The march of the Magadhan empire during the two centuries preceding the rise of the Mauryas is like the march of the Iranian empire during the same period.
The formation of the largest state in India during this period was the work of several enterprising and ambitious rulers such as Bimbisara, Ajatashatru, and Mahapadma Nanda.
They employed all the means in their power, fair and foul, to enlarge their kingdoms and to strengthen their states. This, however, was not the only reason for the expansion of Magadha.
There were some other important ones. Magadha enjoyed an advantageous geographical position in the age of iron, because the richest iron deposits were situated not far away from Rajgir, the earliest capital of Magadha. The ready availability of the rich iron ores in the neighbourhood enabled the Magadhan princes to equip themselves with effective weapons which were not easily available to their rivals. Iron mines are also located in eastern MP, and were not far from the kingdom of the Avanti with their capital at Ujjain.
Around 500 BC, iron was certainly forged and smelted in Ujjain, and probably the smiths manufactured weapons of good quality. On account of this Avanti proved to be Magadha’s most serious competitor for supremacy in north India, and Magadha took about a hundred years to subjugate Ujjain. Magadha enjoyed certain other advantages. The two capitals of Magadha, the first at Rajgir and the second at Pataliputra, were situated at very strategic points. Rajgir was surrounded by a group of five hills, and so it was impregnable in those days when there was no easy means of storming citadels such as cannons.
In the fifth century BC, the Magadhan princes shifted their capital from Rajgir to Pataliputra, which occupied a pivotal position commanding communications on all sides. Pataliputra was situated at the confluence of the Ganges, the Gandak, and the Son, and a fourth river called the Ghaghra joined the Ganges not far from Pataliputra.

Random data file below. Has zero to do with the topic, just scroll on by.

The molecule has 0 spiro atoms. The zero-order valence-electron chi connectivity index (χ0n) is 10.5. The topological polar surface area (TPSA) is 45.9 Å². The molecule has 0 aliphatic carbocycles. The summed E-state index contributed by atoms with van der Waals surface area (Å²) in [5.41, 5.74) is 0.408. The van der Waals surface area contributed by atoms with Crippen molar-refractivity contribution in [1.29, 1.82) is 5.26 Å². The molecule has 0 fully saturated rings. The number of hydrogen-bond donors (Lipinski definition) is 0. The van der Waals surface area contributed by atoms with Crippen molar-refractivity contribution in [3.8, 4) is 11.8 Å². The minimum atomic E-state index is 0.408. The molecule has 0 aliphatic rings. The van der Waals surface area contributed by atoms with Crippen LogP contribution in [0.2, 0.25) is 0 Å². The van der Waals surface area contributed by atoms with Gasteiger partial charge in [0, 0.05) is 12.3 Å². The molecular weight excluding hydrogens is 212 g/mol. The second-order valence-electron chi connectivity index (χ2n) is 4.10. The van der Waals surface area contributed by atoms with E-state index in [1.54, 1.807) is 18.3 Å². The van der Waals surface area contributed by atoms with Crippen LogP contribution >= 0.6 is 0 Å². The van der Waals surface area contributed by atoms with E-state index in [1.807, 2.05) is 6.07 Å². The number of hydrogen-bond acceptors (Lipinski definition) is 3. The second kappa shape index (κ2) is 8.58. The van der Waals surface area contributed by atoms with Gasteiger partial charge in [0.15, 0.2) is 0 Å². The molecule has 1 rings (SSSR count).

In pre- industrial days, when communications were difficult, the army could move north, west, south, and east by following the courses of the rivers. Also, the position of Patna itself was rendered invulnerable because it was virtually surrounded by rivers. While the Ganges and the Son girdled it on the north and west, the Poonpun girdled it on the south and east. Pataliputra was therefore a true water fort (jaladurga).
Magadha lay at the centre of the mid-Gangetic plains, the Ganges providing a means of both transport and agricultural facilities. As most of the mahajanapadas were located in the Gangetic plains, they could be reached by navigating the rivers.
There was also an abundance of timber as can be seen in the palisades of the sixth century BC found south of Patna. Megasthenes speaks of the wooden walls and houses in Pataliputra. Thus boats could be easily manufactured and they played an important part in promoting the advance of Magadha towards the east and the west.
Similarly, environmental factors conducive to agriculture helped Magadha. The alluvium, once cleared of jungles, proved immensely fertile. Given the heavy rainfall, the area could be made productive even without irrigation. The countryside produced varieties of paddy, which are mentioned in the early Buddhist texts. This area was far more productive than the areas to the west of Allahabad. This naturally enabled the peasants to produce a considerable surplus, which could be mopped up by the rulers in the form of taxes.
The princes of Magadha also benefited from the rise of towns and use of metal money. A Pali text speaks of twenty towns in the age of the Buddha. Most of them were located in the mid-Gangetic plains. They contributed to trade and commerce in north-east India. This enabled the princes to levy tolls on the sale of commodities and accumulate wealth to pay and maintain their army.
Magadha enjoyed a special advantage in military organization. Although the Indian states were well acquainted with the use of horses and chariots, it was Magadha which first used elephants on a large scale in its wars against its neighbours. The eastern part of the country could supply elephants to the princes of Magadha, and we learn from Greek sources that the Nandas maintained 6000 elephants. Elephants could be used to storm fortresses and to March across marshy and other areas lacking roads and other means of transport.
Finally, we may refer to the unorthodox character of Magadhan society. It was inhabited by the Kiratas and Magadhas, who were held in low esteem by the orthodox brahmanas. It however underwent a happy ethnic admixture with the coming of the Vedic people. As it had been recently vedicized, it demonstrated a greater enthusiasm for expansion than the kingdoms that had been brought under the Vedic influence earlier. For all these reasons, Magadha succeeded in defeating the other kingdoms and in founding the first empire in India.